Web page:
by Elisa Black-Taylor
After reading what felt like the 20th animal cruelty case making the news today, I decided to do some research. My dear readers, you’re going to need a punching bag after reading this one. This story is extremely important so I’m telling it.
The case that fired me up was this one. If you want to be in a bad mood for days, feel free to read it. This is about a 10 year old girl from Ohio who drowned a Chihuahua dog. The dog was revived and died a few days later.
I get so tired of these cases. The child needs help (preferably before she graduates to serial killer). I really don’t know who to be furious at here-but I’m steaming mad at someone and have been for two days now. Because chances are this girl will receive little or no help, her “criminal record” will be concealed because she’s a minor and one day about ten years down the road we’ll see her name in the arrest records for assault or murder.
Above: read the story behind this photo on Flickr (click on the photo – opens new window/tab). The person who did this needed treatment..
I started thinking-what if we can head this off. I did a lot of research on serial killers on Kids Killing Cats. Let’s consider this the sequel. Can we determine thru a mental exam which children will turn into those arrested for animal cruelty tomorrow and serial killers once they reach adulthood? The answer is surprisingly “yes.” If we watch for the signs and do something about it before it’s too late.
I’m talking about CONDUCT DISORDER. This disorder affects 2%-16% of 9-17 year olds link to source. It affects more boys than girls and is more common in cities than in rural areas.
Conduct disorder covers a large spectrum of emotional and behavioral problems. Many times the children are simply labeled as “bad” because they have a hard time following the rules or acting in an appropriate way in public. Many parents of such children don’t realize it’s a mental health disorder and highly treatable. Especially if caught early.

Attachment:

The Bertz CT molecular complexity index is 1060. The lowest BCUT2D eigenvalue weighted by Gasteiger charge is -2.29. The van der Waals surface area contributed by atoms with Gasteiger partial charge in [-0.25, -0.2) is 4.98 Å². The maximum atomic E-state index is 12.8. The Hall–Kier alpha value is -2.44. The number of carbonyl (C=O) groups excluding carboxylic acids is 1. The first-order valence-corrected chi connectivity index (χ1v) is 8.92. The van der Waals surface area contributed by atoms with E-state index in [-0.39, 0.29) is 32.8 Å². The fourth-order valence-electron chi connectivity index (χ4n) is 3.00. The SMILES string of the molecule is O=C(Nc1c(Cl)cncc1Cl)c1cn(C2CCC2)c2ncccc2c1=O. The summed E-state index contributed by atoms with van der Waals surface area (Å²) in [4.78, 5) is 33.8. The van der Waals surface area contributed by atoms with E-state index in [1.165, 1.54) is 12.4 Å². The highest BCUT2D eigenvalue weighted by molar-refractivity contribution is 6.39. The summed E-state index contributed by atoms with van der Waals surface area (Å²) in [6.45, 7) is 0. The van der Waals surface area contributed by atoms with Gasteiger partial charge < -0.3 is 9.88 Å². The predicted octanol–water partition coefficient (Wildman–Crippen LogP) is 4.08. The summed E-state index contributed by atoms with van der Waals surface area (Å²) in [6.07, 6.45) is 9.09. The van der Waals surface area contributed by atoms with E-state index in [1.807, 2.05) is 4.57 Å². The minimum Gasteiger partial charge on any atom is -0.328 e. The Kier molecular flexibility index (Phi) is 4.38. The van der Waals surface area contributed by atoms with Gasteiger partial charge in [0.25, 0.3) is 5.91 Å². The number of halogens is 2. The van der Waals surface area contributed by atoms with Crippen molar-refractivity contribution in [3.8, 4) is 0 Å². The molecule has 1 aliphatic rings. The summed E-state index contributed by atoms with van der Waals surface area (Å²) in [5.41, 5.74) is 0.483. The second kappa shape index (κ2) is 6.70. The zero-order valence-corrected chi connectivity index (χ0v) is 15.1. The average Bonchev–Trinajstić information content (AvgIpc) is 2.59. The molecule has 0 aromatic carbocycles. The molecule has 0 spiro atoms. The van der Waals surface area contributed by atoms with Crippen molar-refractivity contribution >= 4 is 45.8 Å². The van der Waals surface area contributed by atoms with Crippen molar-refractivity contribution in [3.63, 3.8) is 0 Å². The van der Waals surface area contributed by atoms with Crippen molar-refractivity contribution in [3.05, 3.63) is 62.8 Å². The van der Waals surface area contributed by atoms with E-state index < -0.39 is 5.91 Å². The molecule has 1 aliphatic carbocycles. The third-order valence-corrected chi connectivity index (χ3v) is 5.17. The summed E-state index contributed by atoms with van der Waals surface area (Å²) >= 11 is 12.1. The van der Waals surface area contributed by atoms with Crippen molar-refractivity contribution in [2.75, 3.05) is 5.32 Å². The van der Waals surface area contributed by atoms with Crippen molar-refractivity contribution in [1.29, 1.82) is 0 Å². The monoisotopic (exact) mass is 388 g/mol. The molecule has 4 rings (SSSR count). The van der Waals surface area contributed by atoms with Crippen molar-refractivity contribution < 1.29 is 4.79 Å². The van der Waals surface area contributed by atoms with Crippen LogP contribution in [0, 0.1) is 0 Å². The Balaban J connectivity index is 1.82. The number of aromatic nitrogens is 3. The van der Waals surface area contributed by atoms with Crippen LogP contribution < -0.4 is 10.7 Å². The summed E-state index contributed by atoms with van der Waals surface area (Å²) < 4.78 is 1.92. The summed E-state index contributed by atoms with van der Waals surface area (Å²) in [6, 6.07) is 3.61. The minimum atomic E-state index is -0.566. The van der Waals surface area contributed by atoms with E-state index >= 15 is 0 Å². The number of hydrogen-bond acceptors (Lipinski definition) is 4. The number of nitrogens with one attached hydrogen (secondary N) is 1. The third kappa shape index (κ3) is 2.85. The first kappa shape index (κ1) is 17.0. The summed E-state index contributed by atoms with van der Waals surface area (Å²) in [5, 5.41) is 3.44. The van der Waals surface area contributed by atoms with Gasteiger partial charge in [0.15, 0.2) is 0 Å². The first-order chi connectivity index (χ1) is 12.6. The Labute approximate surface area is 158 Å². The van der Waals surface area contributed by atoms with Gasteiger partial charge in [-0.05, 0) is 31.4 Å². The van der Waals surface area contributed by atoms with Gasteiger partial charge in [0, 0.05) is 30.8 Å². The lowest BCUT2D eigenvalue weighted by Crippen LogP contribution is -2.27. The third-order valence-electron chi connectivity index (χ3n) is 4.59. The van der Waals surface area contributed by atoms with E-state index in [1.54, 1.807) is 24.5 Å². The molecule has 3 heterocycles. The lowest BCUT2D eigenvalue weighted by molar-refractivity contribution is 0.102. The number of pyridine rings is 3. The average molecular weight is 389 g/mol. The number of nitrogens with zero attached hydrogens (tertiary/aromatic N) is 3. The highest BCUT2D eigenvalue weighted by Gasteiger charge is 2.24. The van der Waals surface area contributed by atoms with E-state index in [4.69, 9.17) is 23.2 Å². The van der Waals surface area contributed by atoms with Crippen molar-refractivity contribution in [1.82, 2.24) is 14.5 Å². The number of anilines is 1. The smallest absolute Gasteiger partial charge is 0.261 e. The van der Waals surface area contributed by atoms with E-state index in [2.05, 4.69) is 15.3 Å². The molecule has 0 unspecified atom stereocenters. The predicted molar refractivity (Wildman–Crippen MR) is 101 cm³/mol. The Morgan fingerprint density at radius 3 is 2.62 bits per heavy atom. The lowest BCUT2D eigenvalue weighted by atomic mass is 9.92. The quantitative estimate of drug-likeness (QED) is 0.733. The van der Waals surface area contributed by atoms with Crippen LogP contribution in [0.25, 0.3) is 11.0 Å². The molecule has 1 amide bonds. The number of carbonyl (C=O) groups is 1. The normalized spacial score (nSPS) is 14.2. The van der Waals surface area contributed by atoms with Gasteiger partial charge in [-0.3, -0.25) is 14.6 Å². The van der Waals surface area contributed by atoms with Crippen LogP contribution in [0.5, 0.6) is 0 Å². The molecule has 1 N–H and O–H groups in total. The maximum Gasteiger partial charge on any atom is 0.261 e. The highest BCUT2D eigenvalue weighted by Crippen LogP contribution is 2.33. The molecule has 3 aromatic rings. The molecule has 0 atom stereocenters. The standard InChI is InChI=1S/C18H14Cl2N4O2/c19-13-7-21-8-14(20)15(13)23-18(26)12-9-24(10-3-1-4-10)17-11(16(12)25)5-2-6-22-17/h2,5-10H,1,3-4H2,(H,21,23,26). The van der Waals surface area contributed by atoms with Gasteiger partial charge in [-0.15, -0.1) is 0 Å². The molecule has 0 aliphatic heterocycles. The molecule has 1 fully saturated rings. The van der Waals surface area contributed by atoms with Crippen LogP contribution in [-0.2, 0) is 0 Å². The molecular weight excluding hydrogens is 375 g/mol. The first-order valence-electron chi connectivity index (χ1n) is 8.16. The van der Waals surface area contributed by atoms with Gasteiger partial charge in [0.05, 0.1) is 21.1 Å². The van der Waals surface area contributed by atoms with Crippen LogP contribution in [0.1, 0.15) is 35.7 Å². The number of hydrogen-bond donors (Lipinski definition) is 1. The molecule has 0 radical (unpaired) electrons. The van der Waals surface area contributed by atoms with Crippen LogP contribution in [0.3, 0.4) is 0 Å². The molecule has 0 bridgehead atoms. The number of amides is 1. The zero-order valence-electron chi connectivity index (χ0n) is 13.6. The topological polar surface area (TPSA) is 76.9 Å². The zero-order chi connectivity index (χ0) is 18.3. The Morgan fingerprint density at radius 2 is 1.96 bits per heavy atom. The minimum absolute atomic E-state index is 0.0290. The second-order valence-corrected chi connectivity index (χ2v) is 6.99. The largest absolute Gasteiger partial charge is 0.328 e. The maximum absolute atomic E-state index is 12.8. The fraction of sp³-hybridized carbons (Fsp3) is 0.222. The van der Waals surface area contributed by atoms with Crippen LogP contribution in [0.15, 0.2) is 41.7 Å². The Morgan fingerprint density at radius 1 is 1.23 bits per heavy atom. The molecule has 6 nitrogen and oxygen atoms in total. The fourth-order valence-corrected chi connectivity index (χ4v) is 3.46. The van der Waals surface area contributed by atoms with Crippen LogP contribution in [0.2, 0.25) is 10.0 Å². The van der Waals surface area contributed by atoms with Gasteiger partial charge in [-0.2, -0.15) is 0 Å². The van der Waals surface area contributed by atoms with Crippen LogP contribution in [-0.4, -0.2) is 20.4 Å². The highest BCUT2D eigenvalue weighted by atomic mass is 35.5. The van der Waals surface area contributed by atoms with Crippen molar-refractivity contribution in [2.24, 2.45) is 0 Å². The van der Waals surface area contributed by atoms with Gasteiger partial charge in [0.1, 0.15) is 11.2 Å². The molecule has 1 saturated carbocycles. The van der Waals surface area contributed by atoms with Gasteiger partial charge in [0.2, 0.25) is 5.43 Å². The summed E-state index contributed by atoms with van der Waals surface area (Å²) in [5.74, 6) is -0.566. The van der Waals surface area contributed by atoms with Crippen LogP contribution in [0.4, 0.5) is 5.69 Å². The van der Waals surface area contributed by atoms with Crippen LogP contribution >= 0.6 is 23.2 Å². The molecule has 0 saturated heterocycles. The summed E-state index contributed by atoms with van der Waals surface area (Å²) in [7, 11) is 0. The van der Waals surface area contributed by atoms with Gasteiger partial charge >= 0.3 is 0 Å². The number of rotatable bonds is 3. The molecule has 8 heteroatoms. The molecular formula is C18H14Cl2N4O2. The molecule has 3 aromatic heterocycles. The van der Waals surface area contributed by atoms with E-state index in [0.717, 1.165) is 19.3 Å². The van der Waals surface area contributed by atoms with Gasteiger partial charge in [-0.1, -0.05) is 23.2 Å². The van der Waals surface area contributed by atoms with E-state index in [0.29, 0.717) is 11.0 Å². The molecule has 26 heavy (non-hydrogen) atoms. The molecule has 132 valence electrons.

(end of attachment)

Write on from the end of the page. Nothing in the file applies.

While there is no exact medication to treat the condition, many drugs used to treat other conditions have been shown to bring the condition under control. It can be treated with neurotransmitter medications. Many of these children also have ADHD (Attention-Deficit Hyperactivity Disorder), learning disorders, depression and/or anxiety disorders. It can also be treated with psychotherapy by a qualified therapist. One therapy showing a good success rate is anger management along with cognitive therapy.
A good site for more on the subject and the many ways parents are helping each other handle these children can be found at: Conduct Disorders. They offer tips and suggestions all parents can learn and share with others. Sometimes it helps to feel you’re not dealing with this alone.
Conduct disorder is different than just going thru a “bad kid spell” as all children seem to do. It becomes a disorder when it is long lasting (typically six months or longer), disrupts the child’s life or the life of the family, and infringes on the rights of individuals.
Here are some of the symptoms to watch out for in children.
- Aggressive behavior that harms or threatens other people or animals;
- Destructive behavior that damages or destroys property;
- Lying or theft;
- Truancy or other serious violations of rules;
- Early tobacco, alcohol, and substance use and abuse;
- Precocious sexual activity.
Some other common signs are irritability, low self-esteem and the ability to throw temper tantrums on the spur of the moment. Children with this disorder cannot be told to stop because their actions are hurting others. They don’t care if what they’re doing is unacceptable to society. The disorder prevents them from caring about others. In other words, these children have sociopathic tendencies that if left untreated will only get worse. Most children start out with sociopathic behavior and quickly outgrow it. Part of a toddlers vocabulary is “mine.” That’s normal if the child is two. At ten it’s a problem and a warning. Those with the disorder don’t outgrow it. They get worse source link.